A health plan for workers at Caterpillar will steer them towards pharmacies operated by two leading retail chains, in a cost reduction effort that could be followed by other large US employers.
The plan is being implemented from January 1 with Walmart, the largest US retailer, and Walgreens, one of the largest drugstore chains, affecting 120,000 employees, dependants and pensioners covered by the US heavy equipment maker’s health benefits.
The move will lower payments for Caterpillar employees who opt to fill their drug prescriptions at the two retailers, rather than at rival pharmacies.
Caterpillar said that the new direct scheme used “transparent cost-plus pricing . . . to eliminate unnecessary and hidden costs in the prescription drug supply chain, in turn lowering Caterpillar’s cost to purchase prescription drugs”.
The two retailers will charge Caterpillar based on the wholesale price they pay for each individual drug, introducing more transparent pricing than the systems used by most large US employers.
They are also likely to benefit from additional traffic to their stores from the arrangement, challenging the traditional system handling the $300bn annual US prescription drug market.
Conventionally, large US employers employ a prescription benefit manager (PBM), such as Medco or Express Scripts, to negotiate discounts from manufacturers on their bulk prescription drug needs.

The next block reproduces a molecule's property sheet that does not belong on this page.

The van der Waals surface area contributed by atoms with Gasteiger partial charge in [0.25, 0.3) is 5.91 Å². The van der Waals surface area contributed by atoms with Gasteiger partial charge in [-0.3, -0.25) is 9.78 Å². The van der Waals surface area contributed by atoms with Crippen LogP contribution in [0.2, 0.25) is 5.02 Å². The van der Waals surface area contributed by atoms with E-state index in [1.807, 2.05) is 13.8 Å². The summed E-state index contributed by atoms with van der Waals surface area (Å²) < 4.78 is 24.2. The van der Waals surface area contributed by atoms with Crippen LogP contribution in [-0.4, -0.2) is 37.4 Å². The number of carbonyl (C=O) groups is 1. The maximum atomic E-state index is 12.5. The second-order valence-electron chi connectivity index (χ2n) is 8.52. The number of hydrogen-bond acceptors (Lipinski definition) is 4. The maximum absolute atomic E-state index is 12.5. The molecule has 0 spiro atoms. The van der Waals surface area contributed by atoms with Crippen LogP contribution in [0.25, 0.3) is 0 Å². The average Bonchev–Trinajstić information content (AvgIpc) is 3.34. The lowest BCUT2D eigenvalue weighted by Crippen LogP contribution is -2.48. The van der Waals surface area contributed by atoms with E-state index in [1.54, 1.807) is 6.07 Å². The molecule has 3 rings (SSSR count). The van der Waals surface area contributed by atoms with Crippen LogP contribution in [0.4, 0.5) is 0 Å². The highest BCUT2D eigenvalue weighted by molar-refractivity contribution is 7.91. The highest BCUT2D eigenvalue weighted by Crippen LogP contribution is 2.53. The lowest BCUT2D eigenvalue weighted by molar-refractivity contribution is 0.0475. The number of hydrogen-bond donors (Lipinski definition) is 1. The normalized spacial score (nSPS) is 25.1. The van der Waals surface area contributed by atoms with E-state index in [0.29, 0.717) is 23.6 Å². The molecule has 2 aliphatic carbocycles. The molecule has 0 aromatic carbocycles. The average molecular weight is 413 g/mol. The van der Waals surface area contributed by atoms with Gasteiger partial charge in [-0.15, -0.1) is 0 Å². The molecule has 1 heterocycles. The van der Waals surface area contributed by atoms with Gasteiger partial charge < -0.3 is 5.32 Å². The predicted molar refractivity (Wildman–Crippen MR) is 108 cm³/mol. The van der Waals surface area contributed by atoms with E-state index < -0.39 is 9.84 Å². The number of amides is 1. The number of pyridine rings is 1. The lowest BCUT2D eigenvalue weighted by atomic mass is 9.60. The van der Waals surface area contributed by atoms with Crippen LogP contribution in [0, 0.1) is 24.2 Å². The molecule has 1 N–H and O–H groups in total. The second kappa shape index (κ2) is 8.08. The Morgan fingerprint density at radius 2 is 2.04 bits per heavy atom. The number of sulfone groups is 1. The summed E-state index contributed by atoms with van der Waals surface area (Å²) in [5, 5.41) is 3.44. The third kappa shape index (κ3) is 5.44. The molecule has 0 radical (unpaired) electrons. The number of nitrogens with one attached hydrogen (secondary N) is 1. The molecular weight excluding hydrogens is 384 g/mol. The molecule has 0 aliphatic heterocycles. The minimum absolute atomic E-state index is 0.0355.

The PBM then charges the employer a price that is different, usually higher, than the price charged by the pharmacy that fills the prescription, creating an opaque system that offers no incentive for the retailer, or the employee, to opt for lower prices.
PBMs have also begun to compete with retailers by operating their own mail order pharmacies, increasing the attractiveness of the new model to stores.
Caterpillar, which spends about $150m annually on prescription drugs for its employees, tested a pilot scheme for the programme with Walmart in 2008, with Walgreens announcing its participation this summer.
Walmart said the “cost-plus” model could save employers 30-35 per cent of the cost of non-branded drugs with some savings also possible on branded drugs.
Members of the Caterpillar health plan will be able to obtain basic prescriptions for free at Walmart and Walgreens, in place of the previous $15 co-payment previously required. The plans’ co-payments on more expensive prescriptions of $20 and $35 will be half the cost of going elsewhere.
Walgreens said it would also offer Caterpillar health plan members discounts on non-prescription purchases at its stores.
The two retailers together operate more than 10,000 pharmacies across the US and 85 per cent of Caterpillar’s plan members live within 10 miles of a branch.